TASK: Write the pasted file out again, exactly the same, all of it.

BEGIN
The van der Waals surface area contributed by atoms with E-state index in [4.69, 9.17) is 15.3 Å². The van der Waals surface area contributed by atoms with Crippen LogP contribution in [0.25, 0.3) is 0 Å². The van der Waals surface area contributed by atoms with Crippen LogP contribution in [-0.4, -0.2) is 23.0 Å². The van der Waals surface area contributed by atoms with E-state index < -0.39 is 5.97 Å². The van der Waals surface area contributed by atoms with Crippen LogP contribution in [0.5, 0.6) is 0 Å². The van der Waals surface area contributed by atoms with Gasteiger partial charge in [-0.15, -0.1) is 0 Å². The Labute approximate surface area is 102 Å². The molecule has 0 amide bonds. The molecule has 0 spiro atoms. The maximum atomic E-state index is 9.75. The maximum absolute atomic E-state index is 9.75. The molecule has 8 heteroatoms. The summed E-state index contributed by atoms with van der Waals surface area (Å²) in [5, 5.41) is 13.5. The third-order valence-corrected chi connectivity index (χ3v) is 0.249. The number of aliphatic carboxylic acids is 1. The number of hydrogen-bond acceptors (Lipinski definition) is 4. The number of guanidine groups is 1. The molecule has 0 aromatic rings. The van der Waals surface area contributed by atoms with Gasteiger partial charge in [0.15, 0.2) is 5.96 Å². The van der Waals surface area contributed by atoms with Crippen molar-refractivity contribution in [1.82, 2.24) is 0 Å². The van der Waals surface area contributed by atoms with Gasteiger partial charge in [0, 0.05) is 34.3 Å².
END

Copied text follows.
The van der Waals surface area contributed by atoms with E-state index in [4.69, 9.17) is 15.3 Å². The van der Waals surface area contributed by atoms with Crippen LogP contribution in [0.25, 0.3) is 0 Å². The van der Waals surface area contributed by atoms with Crippen LogP contribution in [-0.4, -0.2) is 23.0 Å². The van der Waals surface area contributed by atoms with E-state index < -0.39 is 5.97 Å². The van der Waals surface area contributed by atoms with Crippen LogP contribution in [0.5, 0.6) is 0 Å². The van der Waals surface area contributed by atoms with Gasteiger partial charge in [-0.15, -0.1) is 0 Å². The Labute approximate surface area is 102 Å². The molecule has 0 amide bonds. The molecule has 0 spiro atoms. The maximum atomic E-state index is 9.75. The maximum absolute atomic E-state index is 9.75. The molecule has 8 heteroatoms. The summed E-state index contributed by atoms with van der Waals surface area (Å²) in [5, 5.41) is 13.5. The third-order valence-corrected chi connectivity index (χ3v) is 0.249. The number of aliphatic carboxylic acids is 1. The number of hydrogen-bond acceptors (Lipinski definition) is 4. The number of guanidine groups is 1. The molecule has 0 aromatic rings. The van der Waals surface area contributed by atoms with Gasteiger partial charge in [0.15, 0.2) is 5.96 Å². The van der Waals surface area contributed by atoms with Crippen molar-refractivity contribution in [1.82, 2.24) is 0 Å². The van der Waals surface area contributed by atoms with Gasteiger partial charge in [0, 0.05) is 34.3 Å².